Thursday, March 10, 2011

Maggi Noodle Review: The best movie of 2010

2010 was an odd year for me. I saw very few movies, so much so, that during the recent Oscar telecast, the only nominated movies I had seen were Inception, Harry Potter and the Deathly Hallows - part I and *ahem* Tangled.

So when I present to you the best movie of 2010, I do so from my limited viewing list. I thought about making it Inception but I decided against it. Much as I was impressed by the movie and all the conversations it has generated in its aftermath, the movie that moved me the most was:

I saw Secretariat almost by accident. Having already read the book it was based on, by Bill Nack, I wasn't sure if it would live up to my preconceived notions. You see, it is a hard story to tell. Most sports movies live off the feats of an underdog punching above its weight. The story of the horse, nicknamed Big Red is that it was always the favorite. How does one get the audience to root for the favorite? On top of that, anyone with the slightest knowledge of horse racing has heard of the legendary feats of Secretariat. Or at least has some idea that the horse did something great.

The moviemakers, luckily, decided to keep the focus of the story on the efforts of the owner Penny Chenery (portrayed magnificently by Diane Lane) and the trainer Lucien Lauren (the irrepressible John Malkovich) to ensure that the horse, destined for immortality, did not falter on its path. In a clever twist of story-telling, you are now rooting for the owner to do well, even as you know that it all worked out in the end for everyone concerned.

And how well did it work out? In 1973, Secretariat became the first horse in over 25 years to win the Triple Crown, the big trioka of races on the US circuit. Horses before him and after him have won the Triple Crown. What made the wins spectacular was that Secretariat won all three races in the fastest times ever recorded for those races. Two of those records (for the Kentucky Derby and the Belmont Stakes) still stand today, almost 30 years later.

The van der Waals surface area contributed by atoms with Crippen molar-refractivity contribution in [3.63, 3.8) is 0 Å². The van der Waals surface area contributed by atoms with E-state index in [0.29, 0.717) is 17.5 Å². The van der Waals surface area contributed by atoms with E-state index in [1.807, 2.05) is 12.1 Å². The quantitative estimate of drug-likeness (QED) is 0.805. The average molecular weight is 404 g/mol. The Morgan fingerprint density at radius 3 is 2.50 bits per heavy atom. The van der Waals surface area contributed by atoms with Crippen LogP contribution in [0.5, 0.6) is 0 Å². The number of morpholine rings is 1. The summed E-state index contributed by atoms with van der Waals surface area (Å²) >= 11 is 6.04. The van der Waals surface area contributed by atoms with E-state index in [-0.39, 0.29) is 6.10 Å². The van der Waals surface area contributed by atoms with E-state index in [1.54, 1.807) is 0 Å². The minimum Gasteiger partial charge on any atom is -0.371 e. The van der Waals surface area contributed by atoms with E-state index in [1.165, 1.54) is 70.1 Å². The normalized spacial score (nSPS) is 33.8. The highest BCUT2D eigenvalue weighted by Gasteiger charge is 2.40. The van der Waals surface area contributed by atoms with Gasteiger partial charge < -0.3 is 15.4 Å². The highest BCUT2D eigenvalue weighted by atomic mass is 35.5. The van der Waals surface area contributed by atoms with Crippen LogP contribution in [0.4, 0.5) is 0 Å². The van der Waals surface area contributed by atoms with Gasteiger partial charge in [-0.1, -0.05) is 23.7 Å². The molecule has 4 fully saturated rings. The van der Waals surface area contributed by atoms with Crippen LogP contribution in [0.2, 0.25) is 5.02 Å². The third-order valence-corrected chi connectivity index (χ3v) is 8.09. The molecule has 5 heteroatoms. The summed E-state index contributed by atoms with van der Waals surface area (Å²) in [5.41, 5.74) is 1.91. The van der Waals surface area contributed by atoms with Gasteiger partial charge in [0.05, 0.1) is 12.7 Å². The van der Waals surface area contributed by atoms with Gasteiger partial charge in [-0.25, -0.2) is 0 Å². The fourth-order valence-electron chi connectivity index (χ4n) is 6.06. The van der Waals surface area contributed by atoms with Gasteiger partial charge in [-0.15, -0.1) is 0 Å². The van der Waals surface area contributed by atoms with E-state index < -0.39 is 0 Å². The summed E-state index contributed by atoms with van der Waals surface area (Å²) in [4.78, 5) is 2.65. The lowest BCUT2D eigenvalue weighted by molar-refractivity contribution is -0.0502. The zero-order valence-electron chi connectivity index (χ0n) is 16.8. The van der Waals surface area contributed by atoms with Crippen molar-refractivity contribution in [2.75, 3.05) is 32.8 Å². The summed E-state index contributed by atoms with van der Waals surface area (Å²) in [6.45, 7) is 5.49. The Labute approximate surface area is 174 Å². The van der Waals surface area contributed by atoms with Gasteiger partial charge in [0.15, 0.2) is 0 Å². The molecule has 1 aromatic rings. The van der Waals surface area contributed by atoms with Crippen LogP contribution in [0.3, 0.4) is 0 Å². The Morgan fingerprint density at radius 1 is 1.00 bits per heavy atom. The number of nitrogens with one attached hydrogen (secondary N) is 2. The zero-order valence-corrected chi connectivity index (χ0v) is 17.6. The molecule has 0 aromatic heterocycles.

That Secretariat would win the Triple Crown was considered to be a foregone conclusion. What folks did not know was how dominant it would be in the third race.  Secretariat won by 31 lengths, the biggest margin of victory ever in the Belmont Stakes and ran the fastest 1 1/2 miles on dirt in hitory (2:24 minutes), a feat that has still not been matched or broken.  An iconic image taken just before the finish line exemplifies the dominance of the stud.  Secretariat was running so fast that it was accelerating at the finish line. Endurance matched with speed is a rare phenomenon, and Secretariat was probably one of the best horses at that, ever. The secret to it's success was revealed after its death. An autopsy revealed that Secretariat's heart was two and a half times larger than than that of a normal horse. Big heart, big speed equated to big feats.

I had goose bumps all over me during the climax of this film and came away filled with a sense that I had really seen the horse in action.  I can think of no higher praise for a movie.  Hence, it gets my vote as the best movie of 2010.


Leela said...

I really liked Secretariat, however my best movie of 2010 would be The Fighter.
It is a typical boxing story, vey predictable, kinda simplistic, yet nuanced.
And the actors did a top-notch job too.

Did you not like Tangled? Oh, C'mon!

p.s. Maybe I just don't get it, but I thought Inception was overrated.

Jaunty Quicksand said...

I did not see The Fighter even though I was happy that Christian Bale got the Oscar for it.

I never said I did not like Tangled. I actually enjoyed it a lot. Did I give off that impression? I was just *aheming* the fact that it was one of the Oscar-nominated movies I had seen which very few others would have probably identified from a line-up of Oscar contenders.

P.S. I wrote about Inception when it came out. I think it took on a life of its own and fan-boys may have carried the adulation too far but it has generated a lot of discussions at my workplace and very few movies are able to sustain that kind of interest after they are seen.

Leela said...

Oh cool, I misunderstood :p.
I liked how Disney sort of "updated" the old Rapunzel story in Tangled and made it so fresh and modern.